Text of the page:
The ministry’s Preventive Medicine Centre advised people to minimise direct contact with acute respiratory syndrome patients, while maintaining personal hygiene and living in an airy environment.
Those who come to or return from countries with MERS-CoV should apply intensive measures to prevent the dangerous infectious disease, it recommended.
The centre added that people should immediately get to a healthcare centre if they have symptoms of fever above 38 degrees, breathing difficulties or a bad cough.
According to the World Health Organisation (WHO), as of May 17, there were 537 MERS infections reported in 19 countries, with 145 deaths.
WHO warned that the disease is likely to continue spreading to other countries due to affected people travelling. However, it has yet to advise any special inspections at border gates or travel restrictions in affected countries.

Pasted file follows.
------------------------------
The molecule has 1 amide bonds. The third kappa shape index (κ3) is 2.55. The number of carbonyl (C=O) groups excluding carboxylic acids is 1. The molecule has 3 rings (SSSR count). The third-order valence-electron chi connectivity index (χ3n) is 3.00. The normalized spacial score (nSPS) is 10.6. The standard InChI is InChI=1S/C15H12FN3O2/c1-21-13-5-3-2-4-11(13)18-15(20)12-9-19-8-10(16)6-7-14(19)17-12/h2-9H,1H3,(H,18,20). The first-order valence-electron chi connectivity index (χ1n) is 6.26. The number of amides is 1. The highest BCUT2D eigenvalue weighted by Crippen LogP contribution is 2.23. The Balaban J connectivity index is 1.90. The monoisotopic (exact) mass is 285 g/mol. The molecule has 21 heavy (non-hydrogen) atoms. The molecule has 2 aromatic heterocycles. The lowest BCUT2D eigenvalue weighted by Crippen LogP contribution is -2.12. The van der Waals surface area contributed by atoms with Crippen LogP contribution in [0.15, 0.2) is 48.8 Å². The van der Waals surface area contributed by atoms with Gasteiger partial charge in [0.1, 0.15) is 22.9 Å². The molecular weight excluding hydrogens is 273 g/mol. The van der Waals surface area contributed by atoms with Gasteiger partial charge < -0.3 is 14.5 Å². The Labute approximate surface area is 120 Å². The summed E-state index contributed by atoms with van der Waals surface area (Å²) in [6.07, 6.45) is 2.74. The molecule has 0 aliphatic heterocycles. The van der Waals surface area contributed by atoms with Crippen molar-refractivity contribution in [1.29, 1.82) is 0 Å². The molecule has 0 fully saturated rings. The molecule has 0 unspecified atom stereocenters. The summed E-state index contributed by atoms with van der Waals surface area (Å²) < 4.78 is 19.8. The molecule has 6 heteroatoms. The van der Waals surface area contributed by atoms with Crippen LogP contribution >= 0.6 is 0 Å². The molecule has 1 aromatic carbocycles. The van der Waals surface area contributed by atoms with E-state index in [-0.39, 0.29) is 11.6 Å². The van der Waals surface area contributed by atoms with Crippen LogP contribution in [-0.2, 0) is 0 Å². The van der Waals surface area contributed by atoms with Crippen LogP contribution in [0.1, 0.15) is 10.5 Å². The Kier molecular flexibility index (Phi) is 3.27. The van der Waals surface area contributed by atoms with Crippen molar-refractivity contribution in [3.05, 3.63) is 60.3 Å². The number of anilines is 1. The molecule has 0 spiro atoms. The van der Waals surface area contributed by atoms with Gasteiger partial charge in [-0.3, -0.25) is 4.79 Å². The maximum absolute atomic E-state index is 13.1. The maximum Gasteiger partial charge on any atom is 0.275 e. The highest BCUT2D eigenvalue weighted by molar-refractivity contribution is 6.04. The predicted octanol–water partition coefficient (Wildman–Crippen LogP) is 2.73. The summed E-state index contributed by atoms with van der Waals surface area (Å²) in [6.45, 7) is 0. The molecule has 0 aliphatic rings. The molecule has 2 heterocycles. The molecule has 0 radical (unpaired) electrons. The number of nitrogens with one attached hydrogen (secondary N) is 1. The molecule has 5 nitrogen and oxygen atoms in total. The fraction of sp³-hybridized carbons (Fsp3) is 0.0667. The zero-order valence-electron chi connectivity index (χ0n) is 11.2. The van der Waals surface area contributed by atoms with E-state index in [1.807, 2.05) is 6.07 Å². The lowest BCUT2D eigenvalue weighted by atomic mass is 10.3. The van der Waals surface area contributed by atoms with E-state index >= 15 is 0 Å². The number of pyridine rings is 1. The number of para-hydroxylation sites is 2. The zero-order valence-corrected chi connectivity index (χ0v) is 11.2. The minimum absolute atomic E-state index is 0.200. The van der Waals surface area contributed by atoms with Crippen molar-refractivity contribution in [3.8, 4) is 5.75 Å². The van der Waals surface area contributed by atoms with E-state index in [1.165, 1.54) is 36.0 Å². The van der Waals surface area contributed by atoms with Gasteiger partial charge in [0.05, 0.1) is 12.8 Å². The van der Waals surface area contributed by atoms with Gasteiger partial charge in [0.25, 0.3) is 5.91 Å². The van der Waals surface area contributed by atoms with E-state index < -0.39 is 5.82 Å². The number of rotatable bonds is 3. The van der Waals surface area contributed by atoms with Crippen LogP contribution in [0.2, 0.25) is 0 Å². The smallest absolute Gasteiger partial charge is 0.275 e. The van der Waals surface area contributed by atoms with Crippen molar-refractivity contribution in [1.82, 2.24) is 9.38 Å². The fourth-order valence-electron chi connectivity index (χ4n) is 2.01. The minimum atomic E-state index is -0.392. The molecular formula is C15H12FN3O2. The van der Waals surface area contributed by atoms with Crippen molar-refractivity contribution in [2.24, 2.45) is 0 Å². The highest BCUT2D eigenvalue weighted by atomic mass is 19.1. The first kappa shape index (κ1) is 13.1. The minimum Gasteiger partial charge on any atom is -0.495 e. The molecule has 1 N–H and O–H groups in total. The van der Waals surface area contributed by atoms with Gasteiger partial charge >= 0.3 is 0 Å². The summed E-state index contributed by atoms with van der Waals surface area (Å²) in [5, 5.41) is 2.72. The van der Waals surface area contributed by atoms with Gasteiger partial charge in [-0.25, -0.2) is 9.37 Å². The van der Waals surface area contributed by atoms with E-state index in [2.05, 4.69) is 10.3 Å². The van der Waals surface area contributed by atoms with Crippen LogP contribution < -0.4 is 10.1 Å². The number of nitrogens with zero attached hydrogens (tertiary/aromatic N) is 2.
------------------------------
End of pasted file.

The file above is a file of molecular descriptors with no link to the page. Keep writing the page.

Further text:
MERS is a viral respiratory disease caused by a rare coronavirus that was first identified in Saudi Arabia in 2012. Coronaviruses are a large family of viruses that can cause diseases ranging from the common cold to Severe Acute Respiratory Syndrome (SARS).
A typical case of MERS consists of a fever, cough and shortness of breath. Pneumonia is a common finding on examination. Gastrointestinal symptoms, including diarrhoea, have also been reported. Severe illness can cause respiratory failure that requires mechanical ventilation and support in an intensive care unit. Some patients have had organ failure, especially of the kidneys, or septic shock.
Approximately 27% of patients with MERS have died. The virus appears to cause more severe diseases in people with weakened immune systems, older people, and those with such chronic diseases as diabetes, cancer, and lung disease.